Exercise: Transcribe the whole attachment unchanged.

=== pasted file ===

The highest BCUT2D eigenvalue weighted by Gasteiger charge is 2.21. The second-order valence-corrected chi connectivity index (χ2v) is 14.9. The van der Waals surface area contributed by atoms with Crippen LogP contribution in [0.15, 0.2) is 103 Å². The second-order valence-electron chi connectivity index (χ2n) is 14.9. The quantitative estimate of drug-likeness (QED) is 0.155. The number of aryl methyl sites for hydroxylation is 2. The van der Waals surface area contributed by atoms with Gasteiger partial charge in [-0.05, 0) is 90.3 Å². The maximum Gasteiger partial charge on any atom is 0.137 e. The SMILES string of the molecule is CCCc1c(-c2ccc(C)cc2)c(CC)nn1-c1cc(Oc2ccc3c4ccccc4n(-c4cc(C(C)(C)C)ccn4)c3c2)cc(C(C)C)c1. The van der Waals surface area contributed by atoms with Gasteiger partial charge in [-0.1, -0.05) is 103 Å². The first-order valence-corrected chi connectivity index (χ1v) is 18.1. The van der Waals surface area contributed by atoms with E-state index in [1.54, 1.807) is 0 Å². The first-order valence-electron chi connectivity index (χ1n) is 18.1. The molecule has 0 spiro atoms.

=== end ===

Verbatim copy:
The highest BCUT2D eigenvalue weighted by Gasteiger charge is 2.21. The second-order valence-corrected chi connectivity index (χ2v) is 14.9. The van der Waals surface area contributed by atoms with Crippen LogP contribution in [0.15, 0.2) is 103 Å². The second-order valence-electron chi connectivity index (χ2n) is 14.9. The quantitative estimate of drug-likeness (QED) is 0.155. The number of aryl methyl sites for hydroxylation is 2. The van der Waals surface area contributed by atoms with Gasteiger partial charge in [-0.05, 0) is 90.3 Å². The maximum Gasteiger partial charge on any atom is 0.137 e. The SMILES string of the molecule is CCCc1c(-c2ccc(C)cc2)c(CC)nn1-c1cc(Oc2ccc3c4ccccc4n(-c4cc(C(C)(C)C)ccn4)c3c2)cc(C(C)C)c1. The van der Waals surface area contributed by atoms with Gasteiger partial charge in [-0.1, -0.05) is 103 Å². The first-order valence-corrected chi connectivity index (χ1v) is 18.1. The van der Waals surface area contributed by atoms with E-state index in [1.54, 1.807) is 0 Å². The first-order valence-electron chi connectivity index (χ1n) is 18.1. The molecule has 0 spiro atoms.